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I must say, this movie may have the most romantic scene involving Tesla coils ever filmed.

They've always played a big part in my fantasies. Oh, that's TMI, huh.


A foreign movie can't be stupid.

-from the film
Armin

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I just realized that the gap in time between Nicolas Cage's Oscar-winning performance in Leaving Las Vegas (1995) and today is almost DOUBLE the gap in time between Leaving Las Vegas and Raising Arizona (1987).

Gad, I feel old.

But anyway. Cage's Oscar win was, paradoxically, sort of the beginning of the end, for him, as a serious-but-offbeat actor. Within months of his Oscar win, he starred in his first Jerry Bruckheimer production (1996's The Rock), and after that it became all about the big paycheques, seemingly.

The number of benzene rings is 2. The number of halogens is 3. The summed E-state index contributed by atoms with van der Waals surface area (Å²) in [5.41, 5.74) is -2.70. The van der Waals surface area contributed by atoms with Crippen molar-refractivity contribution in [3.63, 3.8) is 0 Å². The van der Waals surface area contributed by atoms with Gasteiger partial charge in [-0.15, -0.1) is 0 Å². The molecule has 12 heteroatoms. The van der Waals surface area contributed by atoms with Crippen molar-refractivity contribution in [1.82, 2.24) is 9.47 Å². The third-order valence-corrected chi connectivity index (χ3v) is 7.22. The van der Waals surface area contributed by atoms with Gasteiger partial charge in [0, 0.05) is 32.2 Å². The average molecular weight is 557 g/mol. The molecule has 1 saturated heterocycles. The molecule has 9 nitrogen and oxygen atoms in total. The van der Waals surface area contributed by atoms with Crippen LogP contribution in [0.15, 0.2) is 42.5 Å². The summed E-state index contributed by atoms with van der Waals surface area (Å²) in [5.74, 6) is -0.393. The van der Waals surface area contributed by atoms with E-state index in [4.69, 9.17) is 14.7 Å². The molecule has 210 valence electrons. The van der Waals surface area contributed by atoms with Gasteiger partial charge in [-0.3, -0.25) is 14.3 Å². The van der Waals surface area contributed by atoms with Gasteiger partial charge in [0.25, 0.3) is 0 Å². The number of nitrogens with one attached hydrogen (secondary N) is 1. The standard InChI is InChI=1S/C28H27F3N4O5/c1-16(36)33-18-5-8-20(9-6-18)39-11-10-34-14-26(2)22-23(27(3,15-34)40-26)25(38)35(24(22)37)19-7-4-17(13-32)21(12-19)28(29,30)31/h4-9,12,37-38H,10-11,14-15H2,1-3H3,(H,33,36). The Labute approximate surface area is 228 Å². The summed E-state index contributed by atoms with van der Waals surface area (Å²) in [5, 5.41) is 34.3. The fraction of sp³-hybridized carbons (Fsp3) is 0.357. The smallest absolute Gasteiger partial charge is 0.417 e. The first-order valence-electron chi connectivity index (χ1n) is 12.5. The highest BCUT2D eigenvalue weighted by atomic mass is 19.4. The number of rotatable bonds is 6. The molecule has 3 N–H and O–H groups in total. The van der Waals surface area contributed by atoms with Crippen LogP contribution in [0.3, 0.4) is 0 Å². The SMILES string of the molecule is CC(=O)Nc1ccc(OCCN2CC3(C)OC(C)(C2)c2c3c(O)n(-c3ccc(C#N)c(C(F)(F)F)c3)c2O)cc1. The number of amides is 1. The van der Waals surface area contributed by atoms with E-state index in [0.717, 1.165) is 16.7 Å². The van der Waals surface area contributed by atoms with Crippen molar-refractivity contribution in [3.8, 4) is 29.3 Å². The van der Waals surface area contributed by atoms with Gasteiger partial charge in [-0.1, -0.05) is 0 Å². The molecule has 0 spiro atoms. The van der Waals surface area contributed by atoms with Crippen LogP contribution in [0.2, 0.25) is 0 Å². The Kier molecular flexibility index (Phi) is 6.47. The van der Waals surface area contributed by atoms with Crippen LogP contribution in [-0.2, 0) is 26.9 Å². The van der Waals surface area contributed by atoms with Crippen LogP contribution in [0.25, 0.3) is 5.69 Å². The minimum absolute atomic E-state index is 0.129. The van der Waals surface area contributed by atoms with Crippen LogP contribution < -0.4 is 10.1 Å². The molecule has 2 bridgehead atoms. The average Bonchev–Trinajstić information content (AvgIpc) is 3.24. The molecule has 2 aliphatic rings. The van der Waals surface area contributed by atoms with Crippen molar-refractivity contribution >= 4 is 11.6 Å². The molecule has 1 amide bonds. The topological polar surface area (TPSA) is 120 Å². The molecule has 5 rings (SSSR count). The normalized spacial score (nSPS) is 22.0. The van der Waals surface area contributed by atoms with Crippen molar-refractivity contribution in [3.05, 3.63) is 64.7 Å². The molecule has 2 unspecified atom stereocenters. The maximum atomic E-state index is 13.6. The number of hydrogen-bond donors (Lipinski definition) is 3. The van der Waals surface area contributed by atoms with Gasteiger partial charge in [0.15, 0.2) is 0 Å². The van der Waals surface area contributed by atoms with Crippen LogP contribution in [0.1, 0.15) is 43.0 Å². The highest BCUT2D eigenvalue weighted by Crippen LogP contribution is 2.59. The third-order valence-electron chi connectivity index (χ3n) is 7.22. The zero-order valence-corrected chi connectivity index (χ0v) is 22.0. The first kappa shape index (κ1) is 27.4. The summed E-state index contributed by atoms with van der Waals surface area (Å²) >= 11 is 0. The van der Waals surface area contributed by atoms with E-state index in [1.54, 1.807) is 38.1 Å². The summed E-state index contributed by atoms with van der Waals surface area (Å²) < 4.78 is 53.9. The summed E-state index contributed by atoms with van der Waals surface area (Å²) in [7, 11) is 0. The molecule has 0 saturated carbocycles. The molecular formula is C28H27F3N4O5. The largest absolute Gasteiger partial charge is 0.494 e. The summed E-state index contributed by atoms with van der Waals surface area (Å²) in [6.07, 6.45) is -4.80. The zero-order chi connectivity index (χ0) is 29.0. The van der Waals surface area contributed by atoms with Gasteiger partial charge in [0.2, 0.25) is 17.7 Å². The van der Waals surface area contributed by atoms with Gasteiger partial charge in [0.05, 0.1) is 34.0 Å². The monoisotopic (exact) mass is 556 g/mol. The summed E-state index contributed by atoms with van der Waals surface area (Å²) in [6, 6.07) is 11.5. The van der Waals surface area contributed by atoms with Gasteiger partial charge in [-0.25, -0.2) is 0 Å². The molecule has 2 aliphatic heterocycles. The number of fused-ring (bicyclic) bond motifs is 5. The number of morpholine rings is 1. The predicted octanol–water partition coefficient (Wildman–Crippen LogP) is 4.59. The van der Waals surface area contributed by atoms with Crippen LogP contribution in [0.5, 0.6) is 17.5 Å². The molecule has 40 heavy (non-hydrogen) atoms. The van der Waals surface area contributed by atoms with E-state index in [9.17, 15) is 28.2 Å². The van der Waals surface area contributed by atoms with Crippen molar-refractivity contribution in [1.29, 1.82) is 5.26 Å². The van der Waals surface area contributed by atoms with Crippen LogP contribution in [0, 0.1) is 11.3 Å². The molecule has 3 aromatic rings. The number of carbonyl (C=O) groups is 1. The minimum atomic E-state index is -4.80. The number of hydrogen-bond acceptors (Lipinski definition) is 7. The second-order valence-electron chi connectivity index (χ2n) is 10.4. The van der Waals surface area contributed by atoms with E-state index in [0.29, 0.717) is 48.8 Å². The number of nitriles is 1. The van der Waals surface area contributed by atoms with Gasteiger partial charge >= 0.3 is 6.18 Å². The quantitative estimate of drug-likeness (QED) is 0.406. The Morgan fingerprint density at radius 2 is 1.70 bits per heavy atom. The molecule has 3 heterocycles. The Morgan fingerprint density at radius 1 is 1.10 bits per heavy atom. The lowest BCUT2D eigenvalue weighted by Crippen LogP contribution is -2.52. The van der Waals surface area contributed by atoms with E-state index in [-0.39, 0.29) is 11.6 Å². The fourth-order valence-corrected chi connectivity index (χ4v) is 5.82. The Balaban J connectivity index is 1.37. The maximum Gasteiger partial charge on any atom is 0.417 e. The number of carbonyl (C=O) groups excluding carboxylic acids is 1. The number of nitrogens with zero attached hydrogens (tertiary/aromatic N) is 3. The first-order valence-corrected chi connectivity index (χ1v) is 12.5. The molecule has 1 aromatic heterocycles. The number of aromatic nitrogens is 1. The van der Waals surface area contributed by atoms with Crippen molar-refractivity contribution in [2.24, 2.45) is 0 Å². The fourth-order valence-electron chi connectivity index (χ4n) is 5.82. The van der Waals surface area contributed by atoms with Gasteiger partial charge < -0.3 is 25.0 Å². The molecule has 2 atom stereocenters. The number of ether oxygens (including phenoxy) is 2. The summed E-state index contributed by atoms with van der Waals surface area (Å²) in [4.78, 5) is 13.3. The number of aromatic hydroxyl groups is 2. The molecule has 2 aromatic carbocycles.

Oh, and Darrel, thanks for the laugh. Your secret's safe with me, at least. ;)


"Sympathy must precede belligerence. First I must understand the other, as it were, from the inside; then I can critique it from the outside. So many people skip right to the latter." -- Steven D. Greydanus
Now blogging at Patheos.com. I can also still be found at Facebook, Twitter and Flickr. See also my film journal.

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But anyway. Cage's Oscar win was, paradoxically, sort of the beginning of the end, for him, as a serious-but-offbeat actor. Within months of his Oscar win, he starred in his first Jerry Bruckheimer production (1996's The Rock), and after that it became all about the big paycheques, seemingly.